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Daily Rounds: Biotech Bonanza; Early Use For Avastin; Pernicious Symptom Checklists; Pediatrician Sex Abuse Suit

MassBio: Mass. biotechs raised most venture capital in 2011 (Masshightech.com) - "Massachusetts had its best year to date for venture capital in 2011, beating the 2010 historic high, the head of the Massachusetts Biotechnology Council told attendees at its policy leadership breakfast in Boston Wednesday. “We believe Mass.-based companies raised more than $1 billion in VC funding last year. Massachusetts companies are now getting one-quarter of all biotech venture dollars in the country,” said Robert Coughlin, president and CEO of MassBio. He said the council still is reviewing the numbers."(Masshightech.com)

Studies: Avastin may fight early breast cancer (AP via Boston Globe) - "Surprising results from two new studies may reopen debate about the value of Avastin for breast cancer. The drug helped make tumors disappear in certain women with early-stage disease, researchers found. Avastin recently lost approval for treating advanced breast cancer, but the new studies suggest it might help women whose disease has not spread so widely. These were the first big tests of the drug for early breast cancer, and doctors were cautiously excited it showed potential to help." (AP)

Using symptom checklists to sell drugs (The New York Times) - "The phenomenon is sometimes referred to as “disease mongering,” redefining what is normal and abnormal in a way that widens potential markets for those who sell treatments. And, as detailed in a recent study in the journal Social Science & Medicine, one marketing strategy has accomplished more in this regard than any other by using what has come to be the very symbol of quality and reliability for doctors and patients everywhere: the checklist. What makes the checklists so powerful is their ability to influence patient preferences." (Pauline Chen in The New York Times)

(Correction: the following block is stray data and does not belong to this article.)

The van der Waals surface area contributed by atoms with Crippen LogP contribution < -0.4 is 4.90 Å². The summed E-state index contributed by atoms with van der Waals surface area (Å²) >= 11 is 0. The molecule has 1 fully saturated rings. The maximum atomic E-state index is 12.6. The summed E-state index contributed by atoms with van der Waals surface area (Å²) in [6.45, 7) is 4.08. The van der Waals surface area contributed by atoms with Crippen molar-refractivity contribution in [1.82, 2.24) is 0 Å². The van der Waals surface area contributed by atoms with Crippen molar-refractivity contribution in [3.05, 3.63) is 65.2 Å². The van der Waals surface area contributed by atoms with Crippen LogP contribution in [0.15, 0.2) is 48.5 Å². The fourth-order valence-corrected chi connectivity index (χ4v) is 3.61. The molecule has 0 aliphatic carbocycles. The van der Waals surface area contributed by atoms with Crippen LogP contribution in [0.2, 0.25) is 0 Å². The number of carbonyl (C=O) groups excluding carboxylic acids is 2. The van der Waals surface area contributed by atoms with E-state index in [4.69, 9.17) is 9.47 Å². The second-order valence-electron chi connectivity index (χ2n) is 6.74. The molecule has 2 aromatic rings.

Judge to decide on Children's suit (Bostonglobe.com) - "A Suffolk Superior Court judge will decide whether to dismiss a lawsuit against Children’s Hospital Boston, after hearing arguments yesterday on the suit filed on behalf of 11 people who say they were abused by pediatrician Melvin D. Levine in North Carolina. Levine, accused of sexually abusing dozens of children during medical treatments, had been the former chief of ambulatory pediatrics at Children’s Hospital. In 1987, he became a professor of pediatrics at the University of North Carolina at the University of North Carolina School of Medicine in Chapel Hill. He committed suicide last February. (The Boston Globe)

This program aired on January 27, 2012. The audio for this program is not available.

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